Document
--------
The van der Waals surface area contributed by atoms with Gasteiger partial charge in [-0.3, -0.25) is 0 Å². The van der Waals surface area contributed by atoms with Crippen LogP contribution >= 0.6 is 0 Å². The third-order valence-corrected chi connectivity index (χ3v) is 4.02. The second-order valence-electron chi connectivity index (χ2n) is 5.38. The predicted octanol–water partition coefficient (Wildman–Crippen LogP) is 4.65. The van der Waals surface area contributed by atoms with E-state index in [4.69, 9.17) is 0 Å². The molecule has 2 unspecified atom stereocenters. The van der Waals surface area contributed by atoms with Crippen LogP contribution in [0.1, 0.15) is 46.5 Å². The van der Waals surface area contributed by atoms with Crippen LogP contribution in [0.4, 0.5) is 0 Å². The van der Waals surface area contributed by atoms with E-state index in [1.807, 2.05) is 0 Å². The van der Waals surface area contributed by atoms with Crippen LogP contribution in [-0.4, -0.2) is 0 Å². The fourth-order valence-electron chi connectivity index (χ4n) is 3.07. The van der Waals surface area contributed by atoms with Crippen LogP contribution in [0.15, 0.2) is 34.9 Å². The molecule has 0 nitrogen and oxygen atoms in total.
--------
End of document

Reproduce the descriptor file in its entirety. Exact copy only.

The van der Waals surface area contributed by atoms with Gasteiger partial charge in [-0.3, -0.25) is 0 Å². The van der Waals surface area contributed by atoms with Crippen LogP contribution >= 0.6 is 0 Å². The third-order valence-corrected chi connectivity index (χ3v) is 4.02. The second-order valence-electron chi connectivity index (χ2n) is 5.38. The predicted octanol–water partition coefficient (Wildman–Crippen LogP) is 4.65. The van der Waals surface area contributed by atoms with E-state index in [4.69, 9.17) is 0 Å². The molecule has 2 unspecified atom stereocenters. The van der Waals surface area contributed by atoms with Crippen LogP contribution in [0.1, 0.15) is 46.5 Å². The van der Waals surface area contributed by atoms with Crippen LogP contribution in [0.4, 0.5) is 0 Å². The van der Waals surface area contributed by atoms with E-state index in [1.807, 2.05) is 0 Å². The van der Waals surface area contributed by atoms with Crippen LogP contribution in [-0.4, -0.2) is 0 Å². The fourth-order valence-electron chi connectivity index (χ4n) is 3.07. The van der Waals surface area contributed by atoms with Crippen LogP contribution in [0.15, 0.2) is 34.9 Å². The molecule has 0 nitrogen and oxygen atoms in total.